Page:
# The Basics of Domino

Playing domino helps kids with their concentration skills. They also learn to work in teams.

Each domino, also known as bones, cards, men or pieces, is normally twice as long as it is wide. Its ends are usually numbered and have different values.

Traditionally the player holding the highest double begins the game. The winning players scores by laying dominoes end to end, touching each other on the exposed sides (ones touch one’s, twos touch two’s).

## Rules

The basic rules for domino are a series of procedures to prevent cheating and ensure that play progresses smoothly. The game is played with a standard set of 28 domino tiles that have two square ends each of which has a number from zero to six. The game is won when a player manages to empty his or her hand.

The first player to do so wins the round. This may be done by a simple count of the dominoes left in each player’s hand or, as some games require, the sum total of the exposed dots on each of the remaining Dominoes.

Normally, the starting tile is a double, but this can be varied depending on the game-variant in question. Players may also mark a train by placing a marker on it and thus making the train public, stopping other players from adding to it. In addition, some games play that each player subtracts the pip value of the dominoes left in his or her hand from a running total and then divides that amount by five.

## Variations

There are many different types of domino sets in use throughout the world, and a wide variety of games can be played with them. Each domino has an arrangement of dots on one side, resembling those on six-sided dice, and is blank or identically patterned on the other. This allows players to identify their own tiles, and to make decisions based on the knowledge of their opponents’ tile counts.

The most common domino game is the two-player blocking game, which uses a standard double-six set comprising 28 tiles. These are shuffled and form the stock or boneyard from which each player draws a number of dominoes, typically seven.

When a new tile is placed, its matching end must touch the adjacent double or the end of the domino chain. This creates a snake-line shape, which adds to the fun of the game. The winner is the player whose total score of exposed dots is the lowest.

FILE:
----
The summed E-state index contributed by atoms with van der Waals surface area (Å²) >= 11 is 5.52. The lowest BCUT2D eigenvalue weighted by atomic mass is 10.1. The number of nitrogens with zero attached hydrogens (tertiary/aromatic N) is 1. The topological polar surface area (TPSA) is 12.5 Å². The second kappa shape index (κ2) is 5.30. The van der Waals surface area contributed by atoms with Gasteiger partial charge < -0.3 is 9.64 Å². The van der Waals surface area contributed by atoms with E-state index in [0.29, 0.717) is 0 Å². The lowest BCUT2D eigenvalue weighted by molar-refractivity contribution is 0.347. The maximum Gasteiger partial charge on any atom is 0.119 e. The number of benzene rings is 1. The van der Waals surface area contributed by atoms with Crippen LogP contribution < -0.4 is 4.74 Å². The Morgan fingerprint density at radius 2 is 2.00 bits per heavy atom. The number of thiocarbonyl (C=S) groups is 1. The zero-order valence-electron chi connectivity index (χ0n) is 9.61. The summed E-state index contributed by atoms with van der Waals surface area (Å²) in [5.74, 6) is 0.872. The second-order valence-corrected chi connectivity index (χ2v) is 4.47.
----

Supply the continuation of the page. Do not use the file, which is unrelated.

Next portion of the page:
## Materials

Modern dominoes are made from a variety of materials. They are generally mass produced and inexpensive for use by kids and in places where a high volume of dominoes is needed. They are available in many color combinations. The dots on a domino are called pips and they can be molded, drilled, or painted.

Some sets are made from natural materials such as bone, silver lip ocean pearl oyster shell (mother of pearl), or ivory with contrasting black pips inlaid or painted. Other materials that can be used to make dominoes include stone (marble or granite), other woods, and metals.

Most players arrange a row of dominoes in front of them on a table top and then play the tiles. Those with larger hands can also hold the tiles in their hand, stacked side to side in a column. Some sets have a tile rack that holds the dominoes standing on their edges. Traditionally, these have been made from wood, but nowadays they are also made from plastics.

## Scoring

The scoring system in domino varies according to the game type. Typically, a player is awarded points whenever the value of the exposed ends of the dominoes in a chain is divisible by five or three. A double counts as two, and a blank scores zero.

The winner of the game is determined once all rounds have been completed or until a specified point limit is reached. The player with the highest score wins.

To determine which player will begin play, either draw lots or let the player holding the heaviest double begin the game. Players then take turns placing tiles at right angles to the line. A double is placed square on the end of a line of dominoes, while the other doubles are played cross-ways across the line. The chain will eventually develop into a snake-line shape. The heaviest domino must touch the other side of the first one before any other piece can be placed.